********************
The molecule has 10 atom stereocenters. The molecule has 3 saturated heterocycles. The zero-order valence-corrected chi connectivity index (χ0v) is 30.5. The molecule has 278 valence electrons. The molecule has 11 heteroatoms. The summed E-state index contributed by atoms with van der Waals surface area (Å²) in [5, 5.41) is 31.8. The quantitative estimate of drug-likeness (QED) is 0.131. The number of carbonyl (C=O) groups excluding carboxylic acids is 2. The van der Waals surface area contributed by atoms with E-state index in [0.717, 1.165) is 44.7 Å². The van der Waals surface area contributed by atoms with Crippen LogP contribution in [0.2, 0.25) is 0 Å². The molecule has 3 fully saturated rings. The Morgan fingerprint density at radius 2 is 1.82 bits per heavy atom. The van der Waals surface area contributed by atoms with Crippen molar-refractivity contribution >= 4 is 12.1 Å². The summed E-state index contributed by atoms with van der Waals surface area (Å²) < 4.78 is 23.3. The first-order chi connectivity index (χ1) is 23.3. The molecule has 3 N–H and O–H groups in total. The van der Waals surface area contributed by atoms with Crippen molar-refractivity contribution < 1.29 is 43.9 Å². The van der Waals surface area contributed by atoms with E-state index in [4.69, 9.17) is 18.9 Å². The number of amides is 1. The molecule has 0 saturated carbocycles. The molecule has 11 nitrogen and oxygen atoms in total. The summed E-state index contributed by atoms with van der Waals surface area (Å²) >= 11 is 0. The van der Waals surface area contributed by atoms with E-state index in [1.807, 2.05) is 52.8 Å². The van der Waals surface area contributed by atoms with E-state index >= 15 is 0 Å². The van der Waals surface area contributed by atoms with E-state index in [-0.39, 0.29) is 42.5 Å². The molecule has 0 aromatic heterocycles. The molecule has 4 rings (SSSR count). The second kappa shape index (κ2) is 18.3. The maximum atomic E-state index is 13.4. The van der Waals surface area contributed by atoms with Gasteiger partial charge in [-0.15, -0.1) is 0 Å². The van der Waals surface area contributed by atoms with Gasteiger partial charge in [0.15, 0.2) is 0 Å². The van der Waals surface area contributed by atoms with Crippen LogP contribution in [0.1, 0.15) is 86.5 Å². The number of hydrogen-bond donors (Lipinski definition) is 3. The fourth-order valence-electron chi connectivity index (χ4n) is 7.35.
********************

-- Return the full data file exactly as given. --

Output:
The molecule has 10 atom stereocenters. The molecule has 3 saturated heterocycles. The zero-order valence-corrected chi connectivity index (χ0v) is 30.5. The molecule has 278 valence electrons. The molecule has 11 heteroatoms. The summed E-state index contributed by atoms with van der Waals surface area (Å²) in [5, 5.41) is 31.8. The quantitative estimate of drug-likeness (QED) is 0.131. The number of carbonyl (C=O) groups excluding carboxylic acids is 2. The van der Waals surface area contributed by atoms with E-state index in [0.717, 1.165) is 44.7 Å². The van der Waals surface area contributed by atoms with Crippen LogP contribution in [0.2, 0.25) is 0 Å². The molecule has 3 fully saturated rings. The Morgan fingerprint density at radius 2 is 1.82 bits per heavy atom. The van der Waals surface area contributed by atoms with Crippen molar-refractivity contribution >= 4 is 12.1 Å². The summed E-state index contributed by atoms with van der Waals surface area (Å²) < 4.78 is 23.3. The first-order chi connectivity index (χ1) is 23.3. The molecule has 3 N–H and O–H groups in total. The van der Waals surface area contributed by atoms with Crippen molar-refractivity contribution < 1.29 is 43.9 Å². The van der Waals surface area contributed by atoms with E-state index in [4.69, 9.17) is 18.9 Å². The number of amides is 1. The molecule has 0 saturated carbocycles. The molecule has 11 nitrogen and oxygen atoms in total. The summed E-state index contributed by atoms with van der Waals surface area (Å²) >= 11 is 0. The van der Waals surface area contributed by atoms with E-state index in [1.807, 2.05) is 52.8 Å². The van der Waals surface area contributed by atoms with E-state index >= 15 is 0 Å². The van der Waals surface area contributed by atoms with E-state index in [-0.39, 0.29) is 42.5 Å². The molecule has 0 aromatic heterocycles. The molecule has 4 rings (SSSR count). The second kappa shape index (κ2) is 18.3. The maximum atomic E-state index is 13.4. The van der Waals surface area contributed by atoms with Gasteiger partial charge in [-0.15, -0.1) is 0 Å². The van der Waals surface area contributed by atoms with Gasteiger partial charge in [0.15, 0.2) is 0 Å². The van der Waals surface area contributed by atoms with Crippen LogP contribution in [0.1, 0.15) is 86.5 Å². The number of hydrogen-bond donors (Lipinski definition) is 3. The fourth-order valence-electron chi connectivity index (χ4n) is 7.35.